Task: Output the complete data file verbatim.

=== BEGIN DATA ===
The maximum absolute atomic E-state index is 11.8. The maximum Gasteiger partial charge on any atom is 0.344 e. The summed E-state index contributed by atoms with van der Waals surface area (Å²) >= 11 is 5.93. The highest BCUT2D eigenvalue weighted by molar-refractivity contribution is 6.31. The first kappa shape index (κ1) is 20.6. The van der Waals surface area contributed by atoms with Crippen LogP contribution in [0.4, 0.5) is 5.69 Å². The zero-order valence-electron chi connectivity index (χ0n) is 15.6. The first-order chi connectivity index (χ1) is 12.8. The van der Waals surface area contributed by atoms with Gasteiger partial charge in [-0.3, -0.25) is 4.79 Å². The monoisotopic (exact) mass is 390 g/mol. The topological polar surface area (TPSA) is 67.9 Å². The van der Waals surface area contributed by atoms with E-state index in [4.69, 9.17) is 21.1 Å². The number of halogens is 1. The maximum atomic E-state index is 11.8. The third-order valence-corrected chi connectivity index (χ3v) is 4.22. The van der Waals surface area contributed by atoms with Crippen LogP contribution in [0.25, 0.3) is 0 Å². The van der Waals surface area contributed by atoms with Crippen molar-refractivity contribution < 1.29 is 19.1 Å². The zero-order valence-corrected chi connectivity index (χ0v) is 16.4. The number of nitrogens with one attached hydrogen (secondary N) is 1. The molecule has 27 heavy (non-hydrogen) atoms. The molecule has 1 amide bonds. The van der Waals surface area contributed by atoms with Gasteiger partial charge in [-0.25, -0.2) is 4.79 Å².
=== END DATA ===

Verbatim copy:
The maximum absolute atomic E-state index is 11.8. The maximum Gasteiger partial charge on any atom is 0.344 e. The summed E-state index contributed by atoms with van der Waals surface area (Å²) >= 11 is 5.93. The highest BCUT2D eigenvalue weighted by molar-refractivity contribution is 6.31. The first kappa shape index (κ1) is 20.6. The van der Waals surface area contributed by atoms with Crippen LogP contribution in [0.4, 0.5) is 5.69 Å². The zero-order valence-electron chi connectivity index (χ0n) is 15.6. The first-order chi connectivity index (χ1) is 12.8. The van der Waals surface area contributed by atoms with Gasteiger partial charge in [-0.3, -0.25) is 4.79 Å². The monoisotopic (exact) mass is 390 g/mol. The topological polar surface area (TPSA) is 67.9 Å². The van der Waals surface area contributed by atoms with E-state index in [4.69, 9.17) is 21.1 Å². The number of halogens is 1. The maximum atomic E-state index is 11.8. The third-order valence-corrected chi connectivity index (χ3v) is 4.22. The van der Waals surface area contributed by atoms with Crippen LogP contribution in [0.25, 0.3) is 0 Å². The van der Waals surface area contributed by atoms with Crippen molar-refractivity contribution < 1.29 is 19.1 Å². The zero-order valence-corrected chi connectivity index (χ0v) is 16.4. The number of nitrogens with one attached hydrogen (secondary N) is 1. The molecule has 27 heavy (non-hydrogen) atoms. The molecule has 1 amide bonds. The van der Waals surface area contributed by atoms with Gasteiger partial charge in [-0.25, -0.2) is 4.79 Å².